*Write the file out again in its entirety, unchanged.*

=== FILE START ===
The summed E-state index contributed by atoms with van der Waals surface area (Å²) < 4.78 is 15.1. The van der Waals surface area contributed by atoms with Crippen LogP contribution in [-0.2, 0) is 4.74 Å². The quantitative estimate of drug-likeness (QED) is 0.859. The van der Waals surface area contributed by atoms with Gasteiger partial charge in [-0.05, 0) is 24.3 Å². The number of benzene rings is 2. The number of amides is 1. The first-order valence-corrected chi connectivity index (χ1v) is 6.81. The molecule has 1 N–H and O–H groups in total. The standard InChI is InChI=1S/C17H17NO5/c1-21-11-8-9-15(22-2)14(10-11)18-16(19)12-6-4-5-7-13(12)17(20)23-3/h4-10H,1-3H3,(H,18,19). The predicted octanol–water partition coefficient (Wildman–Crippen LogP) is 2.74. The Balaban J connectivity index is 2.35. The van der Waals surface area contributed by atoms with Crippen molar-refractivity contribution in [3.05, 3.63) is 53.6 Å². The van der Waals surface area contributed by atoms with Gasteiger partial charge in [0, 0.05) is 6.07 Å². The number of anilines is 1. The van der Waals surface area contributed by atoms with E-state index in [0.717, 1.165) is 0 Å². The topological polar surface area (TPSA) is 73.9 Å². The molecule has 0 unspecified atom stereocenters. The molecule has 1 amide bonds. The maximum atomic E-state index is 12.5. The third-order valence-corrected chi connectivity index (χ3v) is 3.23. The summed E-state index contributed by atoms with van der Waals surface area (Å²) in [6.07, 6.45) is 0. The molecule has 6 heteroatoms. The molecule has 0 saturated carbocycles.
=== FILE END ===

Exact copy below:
The summed E-state index contributed by atoms with van der Waals surface area (Å²) < 4.78 is 15.1. The van der Waals surface area contributed by atoms with Crippen LogP contribution in [-0.2, 0) is 4.74 Å². The quantitative estimate of drug-likeness (QED) is 0.859. The van der Waals surface area contributed by atoms with Gasteiger partial charge in [-0.05, 0) is 24.3 Å². The number of benzene rings is 2. The number of amides is 1. The first-order valence-corrected chi connectivity index (χ1v) is 6.81. The molecule has 1 N–H and O–H groups in total. The standard InChI is InChI=1S/C17H17NO5/c1-21-11-8-9-15(22-2)14(10-11)18-16(19)12-6-4-5-7-13(12)17(20)23-3/h4-10H,1-3H3,(H,18,19). The predicted octanol–water partition coefficient (Wildman–Crippen LogP) is 2.74. The Balaban J connectivity index is 2.35. The van der Waals surface area contributed by atoms with Crippen molar-refractivity contribution in [3.05, 3.63) is 53.6 Å². The van der Waals surface area contributed by atoms with Gasteiger partial charge in [0, 0.05) is 6.07 Å². The number of anilines is 1. The van der Waals surface area contributed by atoms with E-state index in [0.717, 1.165) is 0 Å². The topological polar surface area (TPSA) is 73.9 Å². The molecule has 0 unspecified atom stereocenters. The molecule has 1 amide bonds. The maximum atomic E-state index is 12.5. The third-order valence-corrected chi connectivity index (χ3v) is 3.23. The summed E-state index contributed by atoms with van der Waals surface area (Å²) in [6.07, 6.45) is 0. The molecule has 6 heteroatoms. The molecule has 0 saturated carbocycles.